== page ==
The most dramatic moments of the Carnation Revolution occurred near the PIDE/DGS headquarters, in the infamous António Maria Cardoso Street. Unidentified agents opened fire from the top of the building, killing four demonstrators.

This was the last strategic point to be occupied by the insurgents, thus leading to the escape of the agents and the destruction of most of the records. In the days following the revolution, most escaped to Spainmarker or went underground. Some of the archives were reportedly handed over by the Portuguese Communist Party to Sovietmarker agents.

After being sanitized, the corporation continued its operations in the Portuguese colonies under the name of the Military Information Police (Polícia de Informação Militar).

A commission was created for the extinction of the secret police. The remainder of the documents since 1990 are in the Torre do Tombo National Archive. They can be consulted, but the names of agents and informers are not disclosed.

The only PIDE agents who faced trial were those responsible for the death of exiled opposition leader Humberto Delgado. They were trialed in absentia and the case dragged on for several years. None of them ever served time in jail.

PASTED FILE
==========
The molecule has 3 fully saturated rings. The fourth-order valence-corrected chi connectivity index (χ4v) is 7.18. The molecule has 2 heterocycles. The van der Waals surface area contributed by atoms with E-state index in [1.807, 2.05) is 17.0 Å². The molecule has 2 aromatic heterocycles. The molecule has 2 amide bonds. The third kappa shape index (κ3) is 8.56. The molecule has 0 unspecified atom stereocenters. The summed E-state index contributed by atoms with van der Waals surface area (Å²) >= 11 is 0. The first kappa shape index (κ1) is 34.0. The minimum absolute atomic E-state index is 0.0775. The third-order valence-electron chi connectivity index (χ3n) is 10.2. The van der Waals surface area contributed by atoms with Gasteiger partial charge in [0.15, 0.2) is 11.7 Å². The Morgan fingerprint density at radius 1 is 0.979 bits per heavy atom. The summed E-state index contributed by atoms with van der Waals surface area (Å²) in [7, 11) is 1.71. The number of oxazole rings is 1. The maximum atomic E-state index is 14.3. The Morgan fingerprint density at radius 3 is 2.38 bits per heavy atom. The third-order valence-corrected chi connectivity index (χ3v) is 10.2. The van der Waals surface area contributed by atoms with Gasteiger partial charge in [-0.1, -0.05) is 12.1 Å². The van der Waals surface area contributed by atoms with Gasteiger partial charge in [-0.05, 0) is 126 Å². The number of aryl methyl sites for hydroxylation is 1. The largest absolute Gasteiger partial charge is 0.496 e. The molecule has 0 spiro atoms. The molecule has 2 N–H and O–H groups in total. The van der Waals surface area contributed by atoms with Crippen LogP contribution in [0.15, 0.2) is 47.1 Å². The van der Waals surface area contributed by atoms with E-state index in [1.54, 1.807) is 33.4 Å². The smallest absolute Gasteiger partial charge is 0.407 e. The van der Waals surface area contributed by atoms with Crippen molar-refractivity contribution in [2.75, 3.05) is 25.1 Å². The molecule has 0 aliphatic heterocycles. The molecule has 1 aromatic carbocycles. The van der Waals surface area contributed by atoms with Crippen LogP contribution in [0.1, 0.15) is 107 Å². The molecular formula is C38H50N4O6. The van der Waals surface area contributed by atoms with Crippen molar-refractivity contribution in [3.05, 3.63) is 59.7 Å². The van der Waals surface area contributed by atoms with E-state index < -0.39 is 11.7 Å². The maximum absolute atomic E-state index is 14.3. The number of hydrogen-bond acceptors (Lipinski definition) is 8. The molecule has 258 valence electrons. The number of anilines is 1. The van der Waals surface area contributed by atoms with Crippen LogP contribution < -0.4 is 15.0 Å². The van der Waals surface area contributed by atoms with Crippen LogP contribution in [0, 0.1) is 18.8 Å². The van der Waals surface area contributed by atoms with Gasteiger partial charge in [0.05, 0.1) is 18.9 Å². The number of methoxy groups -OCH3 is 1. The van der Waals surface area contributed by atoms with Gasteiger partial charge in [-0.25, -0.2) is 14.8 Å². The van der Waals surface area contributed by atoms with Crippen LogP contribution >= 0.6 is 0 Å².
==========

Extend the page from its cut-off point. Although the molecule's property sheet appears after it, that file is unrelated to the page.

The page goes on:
Because of the memory of the abuses of the PIDE/DGS in supporting the regime the establishment of a new civilian intelligence agency was delayed for more than a decade. However, following a terrorist attack on the Embassy of Turkeymarker and the assassination of a Palestine Liberation Organization representative at a Socialist International conference in 1983, and a number of domestic terrorist attacks, the Portuguese government became convinced of the need for a new intelligence agency. This led to the establishment of the Sistema de Informações da República Portuguesa (SIRP, Intelligence System of the Portuguese Republic) in 1984.